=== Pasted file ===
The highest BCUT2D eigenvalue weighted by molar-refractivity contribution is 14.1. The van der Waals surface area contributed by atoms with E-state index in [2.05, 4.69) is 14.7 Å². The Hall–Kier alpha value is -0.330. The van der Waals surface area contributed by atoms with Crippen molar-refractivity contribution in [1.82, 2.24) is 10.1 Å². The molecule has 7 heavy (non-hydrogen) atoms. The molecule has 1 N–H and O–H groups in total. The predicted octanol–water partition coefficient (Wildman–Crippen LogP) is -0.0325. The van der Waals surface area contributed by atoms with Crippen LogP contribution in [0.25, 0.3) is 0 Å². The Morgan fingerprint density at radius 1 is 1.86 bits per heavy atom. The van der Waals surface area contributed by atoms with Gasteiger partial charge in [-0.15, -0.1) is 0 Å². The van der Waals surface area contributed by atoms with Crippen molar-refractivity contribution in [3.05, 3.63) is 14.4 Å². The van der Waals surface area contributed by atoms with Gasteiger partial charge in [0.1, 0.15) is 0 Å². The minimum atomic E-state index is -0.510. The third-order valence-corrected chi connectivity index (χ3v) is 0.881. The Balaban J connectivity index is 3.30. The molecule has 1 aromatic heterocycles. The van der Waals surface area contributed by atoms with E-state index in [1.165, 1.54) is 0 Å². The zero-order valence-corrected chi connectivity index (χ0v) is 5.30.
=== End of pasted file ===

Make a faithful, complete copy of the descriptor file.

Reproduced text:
The highest BCUT2D eigenvalue weighted by molar-refractivity contribution is 14.1. The van der Waals surface area contributed by atoms with E-state index in [2.05, 4.69) is 14.7 Å². The Hall–Kier alpha value is -0.330. The van der Waals surface area contributed by atoms with Crippen molar-refractivity contribution in [1.82, 2.24) is 10.1 Å². The molecule has 7 heavy (non-hydrogen) atoms. The molecule has 1 N–H and O–H groups in total. The predicted octanol–water partition coefficient (Wildman–Crippen LogP) is -0.0325. The van der Waals surface area contributed by atoms with Crippen LogP contribution in [0.25, 0.3) is 0 Å². The Morgan fingerprint density at radius 1 is 1.86 bits per heavy atom. The van der Waals surface area contributed by atoms with Gasteiger partial charge in [-0.15, -0.1) is 0 Å². The van der Waals surface area contributed by atoms with Crippen molar-refractivity contribution in [3.05, 3.63) is 14.4 Å². The van der Waals surface area contributed by atoms with Gasteiger partial charge in [0.1, 0.15) is 0 Å². The minimum atomic E-state index is -0.510. The third-order valence-corrected chi connectivity index (χ3v) is 0.881. The Balaban J connectivity index is 3.30. The molecule has 1 aromatic heterocycles. The van der Waals surface area contributed by atoms with E-state index in [1.165, 1.54) is 0 Å². The zero-order valence-corrected chi connectivity index (χ0v) is 5.30.